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Saturday, October 04, 2008

"I don't think you give credit to the paper for the work it does."

Reader-submitted complaint: I'm challenging you to write a blog entry about what you like about Name of Paper Withheld. I'd like to know if you can even find the good things the paper has done and the good things the paper does on a regular basis.

I'm now convinced that this person has never read my blog. I'm not totally sure he or she will come back to read what I post, but I am a woman of my word. If this person does come back, (s)he might be interested in things I've written about journalism ethics or the work involved in producing news.

I got home and found a ton of e-mails from current and former employees of Name of Paper Withheld. God love 'em. They really are wonderful people who care about journalism. I do know them, and I do see how they feel about the paper.

But I promised to write about the things I like.

This commenter (I don't think he/she is a reader) has pointed out that many people who work at Name of Paper Withheld go on to do great things. This is true, but they don't just deserve respect for what they might be one day. Let me speak directly to those people, since I know they're reading: Being a community reporter is one of the most honourable things a person can do for a living. And being the editor of a local paper is an awesome responsibility. It's a chance to do something that's not just about yourself; it's about the good of the people who read your paper. You're not famous like those smarmy TV guys. You're an ink-stained hero, and you serve the public with little or no recognition.

The Canadian Arctic is an incredible place, and you are lucky to work here. There are fabulous stories here, and the Paper of Record always screws them up. You're there every step of the way. You never publish stupid non-stories like "Old Town exists!" or "People scavenge at the dump!". You find quirky and fun stories, and you cover them well. You're also covering important global issues like climate change, aboriginal rights and our changing political environment. You get to write about the details: the different perspectives and the developments as they happen. You've put a lot of effort and money into covering every corner of the north. I applaud your dedication.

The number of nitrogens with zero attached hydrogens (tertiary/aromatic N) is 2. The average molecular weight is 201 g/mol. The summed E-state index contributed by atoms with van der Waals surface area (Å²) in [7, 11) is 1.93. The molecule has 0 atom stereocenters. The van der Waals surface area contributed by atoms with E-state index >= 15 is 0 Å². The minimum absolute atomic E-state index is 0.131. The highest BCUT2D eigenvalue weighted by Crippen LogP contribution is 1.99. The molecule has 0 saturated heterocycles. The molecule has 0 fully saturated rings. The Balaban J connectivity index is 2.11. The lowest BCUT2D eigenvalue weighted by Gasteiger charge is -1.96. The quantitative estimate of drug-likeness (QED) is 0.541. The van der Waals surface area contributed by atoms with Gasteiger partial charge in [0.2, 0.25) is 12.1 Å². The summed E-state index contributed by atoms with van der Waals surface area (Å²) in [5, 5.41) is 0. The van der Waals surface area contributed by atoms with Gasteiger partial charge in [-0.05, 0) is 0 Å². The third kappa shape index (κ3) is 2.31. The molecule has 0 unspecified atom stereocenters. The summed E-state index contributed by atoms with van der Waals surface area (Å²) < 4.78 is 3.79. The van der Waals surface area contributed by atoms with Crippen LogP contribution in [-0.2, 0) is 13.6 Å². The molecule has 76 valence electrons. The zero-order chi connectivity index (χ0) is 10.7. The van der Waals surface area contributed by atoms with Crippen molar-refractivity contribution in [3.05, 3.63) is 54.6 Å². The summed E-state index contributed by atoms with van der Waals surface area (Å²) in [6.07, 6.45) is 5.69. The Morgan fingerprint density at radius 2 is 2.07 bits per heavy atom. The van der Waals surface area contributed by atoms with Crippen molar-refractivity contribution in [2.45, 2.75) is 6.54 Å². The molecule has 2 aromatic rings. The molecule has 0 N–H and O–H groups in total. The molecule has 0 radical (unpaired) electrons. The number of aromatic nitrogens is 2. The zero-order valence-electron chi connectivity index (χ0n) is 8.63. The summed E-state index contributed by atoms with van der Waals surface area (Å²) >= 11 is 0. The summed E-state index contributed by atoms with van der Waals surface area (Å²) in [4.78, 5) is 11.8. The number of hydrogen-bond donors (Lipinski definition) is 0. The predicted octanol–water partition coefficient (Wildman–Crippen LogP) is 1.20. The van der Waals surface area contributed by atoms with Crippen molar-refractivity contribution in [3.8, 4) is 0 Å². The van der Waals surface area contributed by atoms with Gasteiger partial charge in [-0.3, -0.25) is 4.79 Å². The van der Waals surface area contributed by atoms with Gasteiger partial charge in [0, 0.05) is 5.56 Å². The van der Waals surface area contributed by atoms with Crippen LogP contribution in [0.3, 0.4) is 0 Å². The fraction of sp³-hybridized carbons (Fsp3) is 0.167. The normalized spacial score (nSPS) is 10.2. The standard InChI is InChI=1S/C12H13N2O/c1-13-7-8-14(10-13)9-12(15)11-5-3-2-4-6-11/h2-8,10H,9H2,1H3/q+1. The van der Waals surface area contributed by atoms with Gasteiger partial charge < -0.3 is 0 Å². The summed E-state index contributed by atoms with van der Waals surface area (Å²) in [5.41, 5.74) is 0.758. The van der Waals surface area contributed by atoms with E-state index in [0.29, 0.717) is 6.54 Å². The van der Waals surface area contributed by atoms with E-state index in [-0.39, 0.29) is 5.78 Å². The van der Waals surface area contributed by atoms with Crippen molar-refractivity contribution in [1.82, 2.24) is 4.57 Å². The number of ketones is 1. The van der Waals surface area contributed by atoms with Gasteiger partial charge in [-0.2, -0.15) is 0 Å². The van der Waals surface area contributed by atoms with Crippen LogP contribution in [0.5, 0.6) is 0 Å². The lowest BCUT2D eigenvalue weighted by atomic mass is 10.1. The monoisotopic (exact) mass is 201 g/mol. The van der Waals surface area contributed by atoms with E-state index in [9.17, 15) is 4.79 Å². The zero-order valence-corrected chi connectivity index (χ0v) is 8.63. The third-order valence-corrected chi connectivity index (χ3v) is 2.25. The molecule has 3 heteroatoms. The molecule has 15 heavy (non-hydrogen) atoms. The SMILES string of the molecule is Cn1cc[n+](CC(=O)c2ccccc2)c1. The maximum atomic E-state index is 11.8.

This is a tough place to cover. There's lots of terrain, lots of cultures, and an enduring sense that the regional centres are out of touch with the communities. You know how to make people feel that it's their paper, even if they live far away from your main office. You have separate papers for the regions, and you publish your Nunavut version in Inuktitut and English. You cover on-the-ground community news, and you check in with the remote communities every week. That shows that you understand that people want to feel included. They want to know that you're there for them and will cover their issues. You're not content to do this once in a while: you make a point of proving it every week.

In an age of media convergence, your paper is still owned by a local person. I respect that. It keeps your attention here, not on a head office in southern Canada. This is less and less common these days. The local paper should be a local paper, and in many communities across this great country, it just isn't. You know that your readers deserve a true local paper.

I personally don't like sports, but I have read that overall, sports sections are the most-read sections in newspapers. You understand this and have put resources into covering sports. I loved the photo on the cover of Wednesday's paper. Great shot, and you used it well. It was such a good shot, I noticed it from across the room. It's hard to get great photos of speed skaters, but you pulled it off. Fabulous job.